Unfortunately, about two thirds of American students pass through school without learning to read or think in a proficient manner as judged by the NAEP test of reading. This then makes them susecpetible to the propaganda, manipulation and scapegoating employed by an enterprising and unscrupulous political leader.

Simple-minded, stupid school reform efforts

To see the damage done by simple-minded thinking about complex problems, one need only look at the failed school reform efforts that swept through many nations during the past twenty years -- efforts that foolishly relied upon "high stakes testing" to try to force teachers to work harder and win better results. It did not work.

Politicians on both the right and the left offered this simple solution to improve the performance of schools in many countries by increasing teacher accountability. They ignored and neglected other factors and strategies. While parents and families play an important role in supporting strong school performance by students, for example, the politicians were generally silent on that score and ended up scapegoating teachers without making other changes that might have produced better results. No sense in angering voting parents by asking them to take a more active role in the learning of their children!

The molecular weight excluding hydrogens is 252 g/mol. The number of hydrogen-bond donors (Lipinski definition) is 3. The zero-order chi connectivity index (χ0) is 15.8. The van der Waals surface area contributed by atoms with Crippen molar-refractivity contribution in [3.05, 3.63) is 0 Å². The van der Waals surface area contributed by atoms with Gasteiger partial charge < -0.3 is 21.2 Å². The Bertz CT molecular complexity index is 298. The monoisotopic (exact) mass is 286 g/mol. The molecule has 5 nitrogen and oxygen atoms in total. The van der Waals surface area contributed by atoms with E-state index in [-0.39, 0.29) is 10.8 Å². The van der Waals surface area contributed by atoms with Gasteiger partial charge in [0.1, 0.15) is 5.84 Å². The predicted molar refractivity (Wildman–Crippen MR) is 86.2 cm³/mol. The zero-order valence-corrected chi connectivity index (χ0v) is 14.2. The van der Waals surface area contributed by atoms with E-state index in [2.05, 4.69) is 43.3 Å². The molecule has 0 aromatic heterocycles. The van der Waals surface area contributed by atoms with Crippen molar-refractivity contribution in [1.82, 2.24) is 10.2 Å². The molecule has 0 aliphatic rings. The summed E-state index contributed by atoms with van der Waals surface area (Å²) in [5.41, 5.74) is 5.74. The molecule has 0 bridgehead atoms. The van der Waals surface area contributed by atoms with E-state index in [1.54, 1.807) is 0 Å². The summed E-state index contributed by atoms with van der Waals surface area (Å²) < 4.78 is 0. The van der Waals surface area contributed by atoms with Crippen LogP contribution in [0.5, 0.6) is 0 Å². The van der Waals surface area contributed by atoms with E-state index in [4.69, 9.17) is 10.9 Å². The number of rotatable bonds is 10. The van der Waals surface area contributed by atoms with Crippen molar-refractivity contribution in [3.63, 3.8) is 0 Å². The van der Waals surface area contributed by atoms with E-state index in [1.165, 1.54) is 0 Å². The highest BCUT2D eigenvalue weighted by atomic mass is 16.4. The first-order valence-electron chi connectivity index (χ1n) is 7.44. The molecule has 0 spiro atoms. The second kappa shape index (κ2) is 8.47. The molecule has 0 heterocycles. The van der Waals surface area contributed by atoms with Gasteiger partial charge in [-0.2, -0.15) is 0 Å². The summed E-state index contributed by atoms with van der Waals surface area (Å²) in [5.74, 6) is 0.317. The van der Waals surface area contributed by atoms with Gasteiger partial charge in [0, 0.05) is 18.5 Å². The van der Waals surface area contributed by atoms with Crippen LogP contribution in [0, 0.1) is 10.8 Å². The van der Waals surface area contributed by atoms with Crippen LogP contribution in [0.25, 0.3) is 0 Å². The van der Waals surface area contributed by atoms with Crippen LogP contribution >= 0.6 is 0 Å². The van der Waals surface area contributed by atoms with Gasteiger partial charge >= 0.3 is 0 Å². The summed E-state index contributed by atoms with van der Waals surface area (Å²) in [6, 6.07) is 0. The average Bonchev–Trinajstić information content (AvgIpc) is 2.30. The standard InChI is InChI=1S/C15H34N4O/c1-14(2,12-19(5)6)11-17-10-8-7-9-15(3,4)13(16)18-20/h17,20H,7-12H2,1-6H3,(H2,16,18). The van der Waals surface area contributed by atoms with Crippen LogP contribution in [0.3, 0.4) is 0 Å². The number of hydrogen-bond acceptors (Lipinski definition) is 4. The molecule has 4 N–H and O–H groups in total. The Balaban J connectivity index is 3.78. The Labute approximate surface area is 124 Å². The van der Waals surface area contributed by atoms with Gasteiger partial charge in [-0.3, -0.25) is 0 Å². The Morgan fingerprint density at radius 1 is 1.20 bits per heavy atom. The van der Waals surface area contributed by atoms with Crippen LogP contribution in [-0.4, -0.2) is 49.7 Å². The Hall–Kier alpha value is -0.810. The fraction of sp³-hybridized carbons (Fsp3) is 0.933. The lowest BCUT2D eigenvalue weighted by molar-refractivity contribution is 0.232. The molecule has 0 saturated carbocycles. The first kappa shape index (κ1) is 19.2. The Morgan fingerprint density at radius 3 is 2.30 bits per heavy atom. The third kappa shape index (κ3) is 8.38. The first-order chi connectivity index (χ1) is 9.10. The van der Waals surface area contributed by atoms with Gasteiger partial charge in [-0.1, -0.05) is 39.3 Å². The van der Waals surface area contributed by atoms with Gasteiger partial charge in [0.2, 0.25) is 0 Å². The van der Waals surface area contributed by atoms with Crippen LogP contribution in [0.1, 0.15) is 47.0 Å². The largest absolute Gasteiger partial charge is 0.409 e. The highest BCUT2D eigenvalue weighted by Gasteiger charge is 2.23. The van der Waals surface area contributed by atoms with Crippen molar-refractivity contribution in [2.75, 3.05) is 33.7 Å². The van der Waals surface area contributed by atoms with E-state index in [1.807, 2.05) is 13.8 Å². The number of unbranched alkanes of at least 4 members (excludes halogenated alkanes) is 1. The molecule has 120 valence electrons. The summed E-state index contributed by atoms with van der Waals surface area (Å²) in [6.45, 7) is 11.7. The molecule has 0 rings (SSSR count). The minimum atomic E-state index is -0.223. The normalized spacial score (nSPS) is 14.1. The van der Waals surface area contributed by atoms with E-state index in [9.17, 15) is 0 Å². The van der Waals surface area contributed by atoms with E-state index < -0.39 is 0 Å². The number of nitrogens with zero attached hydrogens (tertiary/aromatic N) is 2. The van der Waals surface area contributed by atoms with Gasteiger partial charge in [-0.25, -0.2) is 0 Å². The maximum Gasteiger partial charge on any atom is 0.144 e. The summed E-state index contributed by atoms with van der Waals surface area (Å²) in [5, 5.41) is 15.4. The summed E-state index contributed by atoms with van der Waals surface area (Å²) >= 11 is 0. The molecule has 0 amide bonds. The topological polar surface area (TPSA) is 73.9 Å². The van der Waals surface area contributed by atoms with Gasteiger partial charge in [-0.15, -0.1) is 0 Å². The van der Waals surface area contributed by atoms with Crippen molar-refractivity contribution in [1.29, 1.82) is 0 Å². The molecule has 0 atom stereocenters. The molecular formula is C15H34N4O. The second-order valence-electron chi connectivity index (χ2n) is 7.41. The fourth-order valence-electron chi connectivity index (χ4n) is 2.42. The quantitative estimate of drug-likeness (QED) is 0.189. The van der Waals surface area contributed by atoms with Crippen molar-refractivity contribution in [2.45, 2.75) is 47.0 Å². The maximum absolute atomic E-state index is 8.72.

This approach is "simply stupid" because improving school performance depends upon dozens of factors the politicians chose to ignore such as poverty, diet, sleep, home reading and teacher capacity building. It is also harmful because it narrowed the focus of the curriculum to just math and reading without actually achieving much progress. In the USA when measured by the NAEP tests, the results have been shameful.

in 2017, 63 per cent of the fourth graders and the eighth graders still scored below the proficient level! Look at the big orange slice of pie below! Those are American students who cannot read or think very well after 25 years of "reform."

If they cannot read or think, how will they manage the complex task of thinking about candidates and their proposed solutions to the problems of the day? How will they resist the propaganda and demagoguery typical of today's politics?